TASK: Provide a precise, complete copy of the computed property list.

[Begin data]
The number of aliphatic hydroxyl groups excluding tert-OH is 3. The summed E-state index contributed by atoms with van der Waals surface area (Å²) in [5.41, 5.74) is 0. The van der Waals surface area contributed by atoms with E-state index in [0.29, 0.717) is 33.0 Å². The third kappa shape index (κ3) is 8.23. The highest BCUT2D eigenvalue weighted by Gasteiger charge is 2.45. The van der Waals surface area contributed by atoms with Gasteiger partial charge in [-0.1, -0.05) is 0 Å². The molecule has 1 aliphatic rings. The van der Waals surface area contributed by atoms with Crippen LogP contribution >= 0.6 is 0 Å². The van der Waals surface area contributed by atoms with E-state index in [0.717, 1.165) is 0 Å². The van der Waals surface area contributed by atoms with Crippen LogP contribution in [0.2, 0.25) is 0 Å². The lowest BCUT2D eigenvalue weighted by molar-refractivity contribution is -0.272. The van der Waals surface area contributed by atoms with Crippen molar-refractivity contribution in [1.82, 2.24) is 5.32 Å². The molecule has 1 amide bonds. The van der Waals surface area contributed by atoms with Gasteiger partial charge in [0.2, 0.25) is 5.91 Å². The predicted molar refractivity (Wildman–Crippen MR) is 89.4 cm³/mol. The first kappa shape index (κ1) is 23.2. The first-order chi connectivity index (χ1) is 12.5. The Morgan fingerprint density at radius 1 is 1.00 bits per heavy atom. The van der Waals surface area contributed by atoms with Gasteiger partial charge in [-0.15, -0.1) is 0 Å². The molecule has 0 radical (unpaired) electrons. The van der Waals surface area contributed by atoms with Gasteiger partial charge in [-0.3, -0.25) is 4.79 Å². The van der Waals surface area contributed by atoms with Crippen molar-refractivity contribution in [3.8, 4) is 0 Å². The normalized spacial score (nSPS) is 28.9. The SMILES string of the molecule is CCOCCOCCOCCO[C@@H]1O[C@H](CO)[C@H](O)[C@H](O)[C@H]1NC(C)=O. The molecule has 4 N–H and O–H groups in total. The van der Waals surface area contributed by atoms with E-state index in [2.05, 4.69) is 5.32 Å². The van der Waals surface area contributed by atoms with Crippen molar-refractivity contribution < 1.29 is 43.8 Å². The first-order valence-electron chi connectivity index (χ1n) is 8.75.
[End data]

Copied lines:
The number of aliphatic hydroxyl groups excluding tert-OH is 3. The summed E-state index contributed by atoms with van der Waals surface area (Å²) in [5.41, 5.74) is 0. The van der Waals surface area contributed by atoms with E-state index in [0.29, 0.717) is 33.0 Å². The third kappa shape index (κ3) is 8.23. The highest BCUT2D eigenvalue weighted by Gasteiger charge is 2.45. The van der Waals surface area contributed by atoms with Gasteiger partial charge in [-0.1, -0.05) is 0 Å². The molecule has 1 aliphatic rings. The van der Waals surface area contributed by atoms with Crippen LogP contribution >= 0.6 is 0 Å². The van der Waals surface area contributed by atoms with E-state index in [0.717, 1.165) is 0 Å². The van der Waals surface area contributed by atoms with Crippen LogP contribution in [0.2, 0.25) is 0 Å². The lowest BCUT2D eigenvalue weighted by molar-refractivity contribution is -0.272. The van der Waals surface area contributed by atoms with Crippen molar-refractivity contribution in [1.82, 2.24) is 5.32 Å². The molecule has 1 amide bonds. The van der Waals surface area contributed by atoms with Gasteiger partial charge in [0.2, 0.25) is 5.91 Å². The predicted molar refractivity (Wildman–Crippen MR) is 89.4 cm³/mol. The first kappa shape index (κ1) is 23.2. The first-order chi connectivity index (χ1) is 12.5. The Morgan fingerprint density at radius 1 is 1.00 bits per heavy atom. The van der Waals surface area contributed by atoms with Gasteiger partial charge in [-0.15, -0.1) is 0 Å². The molecule has 0 radical (unpaired) electrons. The van der Waals surface area contributed by atoms with Gasteiger partial charge in [-0.3, -0.25) is 4.79 Å². The van der Waals surface area contributed by atoms with Crippen molar-refractivity contribution in [3.8, 4) is 0 Å². The normalized spacial score (nSPS) is 28.9. The SMILES string of the molecule is CCOCCOCCOCCO[C@@H]1O[C@H](CO)[C@H](O)[C@H](O)[C@H]1NC(C)=O. The molecule has 4 N–H and O–H groups in total. The van der Waals surface area contributed by atoms with E-state index in [2.05, 4.69) is 5.32 Å². The van der Waals surface area contributed by atoms with Crippen molar-refractivity contribution < 1.29 is 43.8 Å². The first-order valence-electron chi connectivity index (χ1n) is 8.75.